The European Union’s drug regulator said it is now evaluating whether to recommend COVID-19 booster shots, according to a statement posted Monday.
The European Medicines Agency (EMA) said it’s evaluating the use of another dose for the vaccine to be given six months after the second dose among individuals aged 16 and older.
“Additional doses should already be considered for people with severely weakened immune systems as part of their primary vaccination,” said the agency in a statement, asserting that the vaccines provide protection against hospitalization and death.
The agency did not say whether the booster dose would be effective at preventing transmission of COVID-19. Studies published by the U.S. Centers for Disease Control and Prevention (CDC) published last month revealed that vaccines may not prevent transmission of the virus.
“It is important to distinguish between booster doses for people with normal immune systems and additional doses for those with weakened immune systems,” the EMA added. “Some studies report that an additional vaccine dose can improve the immune response in immunocompromised individuals, such as organ transplant recipients whose initial responses to vaccination were low. In such cases, the option of administering an additional dose should be considered already now.”
And now, the EU regulator said it will work on providing a booster to “older” and “frail” individuals, namely those living in long-term care facilities and nursing homes.
Should boosters be rolled out en mass across Europe, it is sure to prompt criticism from the World Health Organization (WHO), which has frequently called on the EU and the United States to place a moratorium on developing booster shots in favor of providing COVID-19 vaccines for poorer nations.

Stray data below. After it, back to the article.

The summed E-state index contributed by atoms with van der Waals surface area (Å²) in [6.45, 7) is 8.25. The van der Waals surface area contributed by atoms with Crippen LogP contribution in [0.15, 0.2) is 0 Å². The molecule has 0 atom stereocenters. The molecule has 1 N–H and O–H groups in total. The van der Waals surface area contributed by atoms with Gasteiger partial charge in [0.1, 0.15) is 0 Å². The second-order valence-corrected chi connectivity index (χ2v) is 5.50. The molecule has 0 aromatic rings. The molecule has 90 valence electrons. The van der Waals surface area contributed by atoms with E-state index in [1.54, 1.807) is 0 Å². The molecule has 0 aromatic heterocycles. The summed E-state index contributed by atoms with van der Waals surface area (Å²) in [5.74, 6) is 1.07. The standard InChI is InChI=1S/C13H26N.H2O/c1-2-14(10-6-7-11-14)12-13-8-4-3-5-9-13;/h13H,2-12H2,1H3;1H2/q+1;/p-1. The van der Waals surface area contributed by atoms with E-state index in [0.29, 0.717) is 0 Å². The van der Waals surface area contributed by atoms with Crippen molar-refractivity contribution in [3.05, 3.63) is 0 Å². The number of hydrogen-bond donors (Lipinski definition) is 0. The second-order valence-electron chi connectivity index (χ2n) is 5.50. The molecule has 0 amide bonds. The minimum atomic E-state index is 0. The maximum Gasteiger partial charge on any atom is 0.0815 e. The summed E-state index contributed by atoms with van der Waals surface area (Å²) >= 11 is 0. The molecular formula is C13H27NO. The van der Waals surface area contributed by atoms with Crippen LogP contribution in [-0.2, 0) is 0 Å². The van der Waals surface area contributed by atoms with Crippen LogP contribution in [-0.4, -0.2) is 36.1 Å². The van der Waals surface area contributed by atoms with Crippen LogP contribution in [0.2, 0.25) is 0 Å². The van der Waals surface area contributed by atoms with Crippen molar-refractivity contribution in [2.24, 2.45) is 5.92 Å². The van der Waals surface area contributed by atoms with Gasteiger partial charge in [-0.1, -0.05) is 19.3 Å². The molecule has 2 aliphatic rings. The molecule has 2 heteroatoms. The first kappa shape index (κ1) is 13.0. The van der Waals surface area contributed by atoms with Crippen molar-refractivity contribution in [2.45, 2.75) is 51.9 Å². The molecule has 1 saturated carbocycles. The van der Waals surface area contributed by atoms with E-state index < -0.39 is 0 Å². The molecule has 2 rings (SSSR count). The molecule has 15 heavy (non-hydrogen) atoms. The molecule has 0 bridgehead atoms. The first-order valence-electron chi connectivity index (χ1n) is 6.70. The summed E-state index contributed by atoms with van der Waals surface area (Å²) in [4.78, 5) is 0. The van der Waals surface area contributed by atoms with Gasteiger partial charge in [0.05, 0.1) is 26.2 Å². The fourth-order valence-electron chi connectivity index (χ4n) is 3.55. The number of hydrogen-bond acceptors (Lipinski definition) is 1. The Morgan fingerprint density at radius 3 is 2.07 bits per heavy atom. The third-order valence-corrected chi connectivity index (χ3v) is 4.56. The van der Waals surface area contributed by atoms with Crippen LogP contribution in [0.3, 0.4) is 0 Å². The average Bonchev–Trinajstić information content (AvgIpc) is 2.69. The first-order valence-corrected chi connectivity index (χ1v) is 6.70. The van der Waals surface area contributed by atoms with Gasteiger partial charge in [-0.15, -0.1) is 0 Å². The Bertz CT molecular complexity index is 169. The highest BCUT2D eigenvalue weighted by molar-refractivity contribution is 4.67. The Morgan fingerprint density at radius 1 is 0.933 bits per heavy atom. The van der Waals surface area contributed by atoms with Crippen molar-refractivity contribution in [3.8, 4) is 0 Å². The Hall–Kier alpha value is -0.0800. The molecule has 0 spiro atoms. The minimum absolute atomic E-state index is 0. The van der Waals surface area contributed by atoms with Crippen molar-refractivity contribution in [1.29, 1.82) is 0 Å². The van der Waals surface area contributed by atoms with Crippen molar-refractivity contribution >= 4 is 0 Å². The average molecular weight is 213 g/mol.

In the United States, federal health officials in August said they’ve targeted Sept. 20 as the date to roll out boosters for most Americans.
During an update on Sunday, Biden administration COVID-19 adviser Anthony Fauci said that the Food and Drug Administration (FDA) will most likely approve boosters made by Pfizer, then Moderna, before Sept. 20.
“We were hoping that we would get the, both the candidates, both products, Moderna and Pfizer, rolled out by the week of the 20th. It is conceivable that we will only have one of them out, but the other would likely follow soon thereafter,” Fauci said on Sunday in a CBS News interview.
Pfizer, he said, has submitted its data already and “likely would meet the deadline.” After that, Moderna’s booster would likely be approved by the FDA. He made no mention of the Johnson & Johnson COVID-19 vaccine, which uses an adenovirus rather than mRNA technology.